EDITORIAL: Palawan and its trash

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Palawan and its trash | A few days ago, a Facebook video posted online drew the ire of netizens. A passenger in a provincial bus was seen throwing rubbish outside the bus while it traversed along a national road.

Seemingly unwitty, the action reflects how people nowadays treat their own litters. It’s as if they own the world and they would do whatever they want instead of being responsible for what should be done – putting their wastes on their pockets when there are no waste bins around.

All the manners some people have, where wastes are littered everywhere, where plastics are thrown in the road, where rubbishes just scattered – we may ask ourselves, what is going on now?

With the increase in business activities in Palawan, there lies a lot of challenges. The influx of tourists, where most of them are being blamed to be the culprit of these garbage, is rapidly snowballing. But we disagree, since it is us, locals, who have played the role in perpetuating the littering of wastes, where we forget to segregate and properly dispose our household wastes.

Jeepneys, tricycles, buses, vans and alike should have to have their own waste bins where their passengers are reminded not to throw their wastes on the street. We see plastics scattered in the mountainside where there are no people residing in that area. In the beach front, a lot defaced the white sand and is no longer pleasing to the eyes. It all starts from throwing little plastics. And day by day, more and more people are doing it, as well.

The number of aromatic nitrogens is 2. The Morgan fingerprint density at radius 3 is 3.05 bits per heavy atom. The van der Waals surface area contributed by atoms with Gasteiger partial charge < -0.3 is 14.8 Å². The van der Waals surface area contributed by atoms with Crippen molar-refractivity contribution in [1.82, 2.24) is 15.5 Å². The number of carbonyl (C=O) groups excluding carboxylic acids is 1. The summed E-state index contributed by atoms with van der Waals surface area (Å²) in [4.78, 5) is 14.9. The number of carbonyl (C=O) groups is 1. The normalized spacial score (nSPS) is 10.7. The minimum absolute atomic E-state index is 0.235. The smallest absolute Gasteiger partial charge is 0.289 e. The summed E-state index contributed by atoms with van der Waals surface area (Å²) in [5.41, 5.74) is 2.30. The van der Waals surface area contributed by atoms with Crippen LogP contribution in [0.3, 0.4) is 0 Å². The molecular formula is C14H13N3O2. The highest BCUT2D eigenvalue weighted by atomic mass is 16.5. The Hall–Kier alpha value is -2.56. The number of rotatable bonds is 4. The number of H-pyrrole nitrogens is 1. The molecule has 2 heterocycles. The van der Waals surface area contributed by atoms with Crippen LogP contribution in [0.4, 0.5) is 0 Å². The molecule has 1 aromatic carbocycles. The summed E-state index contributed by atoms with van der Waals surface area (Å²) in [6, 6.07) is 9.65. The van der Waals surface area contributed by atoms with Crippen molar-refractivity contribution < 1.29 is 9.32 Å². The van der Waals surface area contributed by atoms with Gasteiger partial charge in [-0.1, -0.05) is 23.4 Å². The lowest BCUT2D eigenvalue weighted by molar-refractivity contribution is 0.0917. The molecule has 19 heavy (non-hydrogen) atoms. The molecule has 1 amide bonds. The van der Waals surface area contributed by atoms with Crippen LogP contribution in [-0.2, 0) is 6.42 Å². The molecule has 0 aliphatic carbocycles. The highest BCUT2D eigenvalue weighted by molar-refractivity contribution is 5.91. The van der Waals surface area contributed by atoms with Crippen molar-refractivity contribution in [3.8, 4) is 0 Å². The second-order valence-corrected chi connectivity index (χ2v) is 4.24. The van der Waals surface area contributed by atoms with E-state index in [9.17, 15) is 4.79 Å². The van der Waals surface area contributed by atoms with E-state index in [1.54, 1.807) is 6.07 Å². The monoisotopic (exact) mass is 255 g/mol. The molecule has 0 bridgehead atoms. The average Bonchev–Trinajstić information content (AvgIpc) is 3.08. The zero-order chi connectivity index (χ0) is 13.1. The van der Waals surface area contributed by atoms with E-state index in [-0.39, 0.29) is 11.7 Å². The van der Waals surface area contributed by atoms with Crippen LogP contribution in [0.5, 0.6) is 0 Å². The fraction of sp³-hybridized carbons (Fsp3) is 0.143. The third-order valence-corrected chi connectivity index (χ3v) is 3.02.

In England, for example, their government adapted a bottle-and-can-deposit-return scheme where disposed plastics, whether they are also glass or metal, can be exchanged with money through a vending machine. Fees may vary depending on the weight and size of the plastic or can.

On the other hand, the National Solid Waste Management Authority of Jamaica in partnership with Japan International Cooperation Agency (JICA) pushed through with their Plastic Bottle Recycling Project, where they anticipated 347 tonnes of solid waste or 3.8 million plastic bottles will be collected and processed.

Is the Philippine government not strong enough to implement its laws? And how about the agencies involved in the protection of the environment? Are they not doing their jobs to curb irregularities? Do we need international support to drum up efforts to protect our own backyard?

Section 48 of Republic Act 9003 or the Ecological Solid Waste Management Act of 2000 clearly states the requirement and has tough penalties on offending entities. But there are still gaps on how this is properly enforced.

Here in Palawan, especially in Puerto Princesa City, we have been a role model and has been considered to be the cleanest and greenest in the whole country. But how about now? Are we losing this title?

These questions left us hanging – what are we doing in our own personal capacities and in our own backyards to protect our very own Palawan?

We should not wait for the moment where we will be overtaken by the wastes we once thrown before we take action and heed not just our environmental laws but also the law of nature.


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